Objective: To investigate the suitability of cartilage oligomeric matrix protein (COMP) as a marker for articular cartilage degeneration in a transgenic mouse model of osteoarthritis (OA).
Methods: Northern blot analysis of total RNA extracted from the knee joints of transgenic Del1 mice, which harbor a short deletion in a type II collagen transgene, and of their nontransgenic littermates was used to monitor changes in COMP messenger RNA (mRNA) levels during cartilage degeneration. Immunohistochemistry was used to determine the distribution of COMP in articular cartilage, and serum levels of COMP were measured by immunoassay.
Results: Transient up-regulation of COMP mRNA was seen in articular cartilage of transgenic Del1 mice at the onset of OA lesions at the age of 3 months. Compared with nontransgenic controls, COMP immunostaining of articular cartilage in 3-9-month-old transgenic mice was increased, especially at the border of uncalcified and calcified cartilage. There was also a change from predominantly interterritorial to pericellular/territorial deposition of COMP. This difference persisted until the age of 15 months, when the nontransgenic controls also demonstrated articular cartilage degeneration and increased COMP immunostaining. Increased serum levels of COMP were seen in Del1 mice at the age of 4 months, correlating temporally with the onset of cartilage degeneration.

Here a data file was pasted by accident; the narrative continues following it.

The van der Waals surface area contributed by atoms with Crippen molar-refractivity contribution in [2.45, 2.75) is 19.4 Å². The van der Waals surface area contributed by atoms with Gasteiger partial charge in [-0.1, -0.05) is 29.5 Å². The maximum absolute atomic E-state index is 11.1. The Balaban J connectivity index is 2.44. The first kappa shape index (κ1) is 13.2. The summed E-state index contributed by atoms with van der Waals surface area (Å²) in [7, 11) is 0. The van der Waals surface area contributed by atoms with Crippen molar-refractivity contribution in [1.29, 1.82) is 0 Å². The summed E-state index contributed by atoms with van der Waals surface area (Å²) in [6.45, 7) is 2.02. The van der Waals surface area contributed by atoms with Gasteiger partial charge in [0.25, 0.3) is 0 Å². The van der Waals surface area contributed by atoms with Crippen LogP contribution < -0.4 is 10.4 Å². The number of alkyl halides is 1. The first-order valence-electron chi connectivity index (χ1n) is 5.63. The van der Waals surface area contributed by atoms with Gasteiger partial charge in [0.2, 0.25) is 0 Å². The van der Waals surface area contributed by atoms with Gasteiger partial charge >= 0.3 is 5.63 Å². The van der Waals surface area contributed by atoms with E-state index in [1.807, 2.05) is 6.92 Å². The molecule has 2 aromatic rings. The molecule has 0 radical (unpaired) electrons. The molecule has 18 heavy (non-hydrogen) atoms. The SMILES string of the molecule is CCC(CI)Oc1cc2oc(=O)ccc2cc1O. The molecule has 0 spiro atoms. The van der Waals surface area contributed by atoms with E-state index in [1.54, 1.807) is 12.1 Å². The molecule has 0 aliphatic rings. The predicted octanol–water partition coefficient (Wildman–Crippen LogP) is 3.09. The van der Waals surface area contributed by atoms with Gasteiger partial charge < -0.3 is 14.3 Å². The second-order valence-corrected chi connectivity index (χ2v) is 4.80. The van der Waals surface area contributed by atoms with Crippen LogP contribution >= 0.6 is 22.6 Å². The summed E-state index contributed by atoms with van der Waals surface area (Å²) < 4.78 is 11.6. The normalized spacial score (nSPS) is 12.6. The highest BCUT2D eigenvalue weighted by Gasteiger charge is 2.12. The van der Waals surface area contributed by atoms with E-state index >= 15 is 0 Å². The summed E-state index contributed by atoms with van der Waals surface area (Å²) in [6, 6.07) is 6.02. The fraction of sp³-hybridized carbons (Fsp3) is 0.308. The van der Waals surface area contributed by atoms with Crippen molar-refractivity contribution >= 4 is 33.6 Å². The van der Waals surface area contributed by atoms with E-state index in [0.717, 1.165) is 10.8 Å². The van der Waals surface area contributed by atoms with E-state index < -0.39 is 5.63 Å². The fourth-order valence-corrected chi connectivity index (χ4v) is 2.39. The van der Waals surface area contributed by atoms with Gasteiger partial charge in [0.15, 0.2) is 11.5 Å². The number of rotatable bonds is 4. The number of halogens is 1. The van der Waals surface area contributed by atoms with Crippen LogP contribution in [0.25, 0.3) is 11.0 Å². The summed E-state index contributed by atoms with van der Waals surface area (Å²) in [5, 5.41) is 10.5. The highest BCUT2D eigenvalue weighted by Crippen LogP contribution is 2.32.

Conclusion: These findings suggest that upregulation of COMP mRNA and redistribution of the protein are characteristic of the early stages of articular cartilage degeneration in the transgenic mouse model in which OA results from a dominant-negative mutation in the type II collagen gene. The data provide additional support for the notion that COMP is a useful marker for altered cartilage metabolism in developing OA.